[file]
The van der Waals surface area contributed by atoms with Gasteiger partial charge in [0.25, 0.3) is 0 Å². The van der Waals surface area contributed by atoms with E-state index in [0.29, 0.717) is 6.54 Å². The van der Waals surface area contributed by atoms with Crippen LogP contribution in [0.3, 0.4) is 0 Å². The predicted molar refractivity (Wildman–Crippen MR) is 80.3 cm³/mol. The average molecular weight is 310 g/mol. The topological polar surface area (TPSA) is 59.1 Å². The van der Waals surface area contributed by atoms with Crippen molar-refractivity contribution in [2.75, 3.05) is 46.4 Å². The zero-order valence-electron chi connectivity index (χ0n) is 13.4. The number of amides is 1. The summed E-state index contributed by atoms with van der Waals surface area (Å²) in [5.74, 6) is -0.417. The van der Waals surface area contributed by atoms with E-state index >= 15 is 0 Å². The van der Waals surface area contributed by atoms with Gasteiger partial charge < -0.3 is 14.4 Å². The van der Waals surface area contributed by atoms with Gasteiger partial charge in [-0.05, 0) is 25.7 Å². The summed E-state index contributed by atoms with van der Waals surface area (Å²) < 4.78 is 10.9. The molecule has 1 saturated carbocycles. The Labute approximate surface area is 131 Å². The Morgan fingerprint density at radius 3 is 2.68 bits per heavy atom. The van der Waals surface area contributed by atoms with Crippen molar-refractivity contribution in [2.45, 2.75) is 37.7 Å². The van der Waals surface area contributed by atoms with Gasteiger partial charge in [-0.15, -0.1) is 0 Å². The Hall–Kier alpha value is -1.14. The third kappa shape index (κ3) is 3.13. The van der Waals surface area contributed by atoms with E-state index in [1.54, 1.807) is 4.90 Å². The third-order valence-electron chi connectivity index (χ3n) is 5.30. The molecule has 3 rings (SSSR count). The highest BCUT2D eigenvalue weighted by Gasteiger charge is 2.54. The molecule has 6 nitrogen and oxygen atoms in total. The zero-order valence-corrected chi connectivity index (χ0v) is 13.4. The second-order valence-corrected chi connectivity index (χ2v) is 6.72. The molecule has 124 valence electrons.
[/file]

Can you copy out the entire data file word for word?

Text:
The van der Waals surface area contributed by atoms with Gasteiger partial charge in [0.25, 0.3) is 0 Å². The van der Waals surface area contributed by atoms with E-state index in [0.29, 0.717) is 6.54 Å². The van der Waals surface area contributed by atoms with Crippen LogP contribution in [0.3, 0.4) is 0 Å². The predicted molar refractivity (Wildman–Crippen MR) is 80.3 cm³/mol. The average molecular weight is 310 g/mol. The topological polar surface area (TPSA) is 59.1 Å². The van der Waals surface area contributed by atoms with Crippen molar-refractivity contribution in [2.75, 3.05) is 46.4 Å². The zero-order valence-electron chi connectivity index (χ0n) is 13.4. The number of amides is 1. The summed E-state index contributed by atoms with van der Waals surface area (Å²) in [5.74, 6) is -0.417. The van der Waals surface area contributed by atoms with E-state index >= 15 is 0 Å². The van der Waals surface area contributed by atoms with Gasteiger partial charge < -0.3 is 14.4 Å². The van der Waals surface area contributed by atoms with Gasteiger partial charge in [-0.05, 0) is 25.7 Å². The summed E-state index contributed by atoms with van der Waals surface area (Å²) < 4.78 is 10.9. The molecule has 1 saturated carbocycles. The Labute approximate surface area is 131 Å². The Morgan fingerprint density at radius 3 is 2.68 bits per heavy atom. The van der Waals surface area contributed by atoms with Crippen molar-refractivity contribution in [2.45, 2.75) is 37.7 Å². The van der Waals surface area contributed by atoms with Gasteiger partial charge in [-0.15, -0.1) is 0 Å². The Hall–Kier alpha value is -1.14. The third kappa shape index (κ3) is 3.13. The van der Waals surface area contributed by atoms with E-state index in [1.54, 1.807) is 4.90 Å². The third-order valence-electron chi connectivity index (χ3n) is 5.30. The molecule has 3 rings (SSSR count). The highest BCUT2D eigenvalue weighted by Gasteiger charge is 2.54. The molecule has 6 nitrogen and oxygen atoms in total. The zero-order valence-corrected chi connectivity index (χ0v) is 13.4. The second-order valence-corrected chi connectivity index (χ2v) is 6.72. The molecule has 124 valence electrons.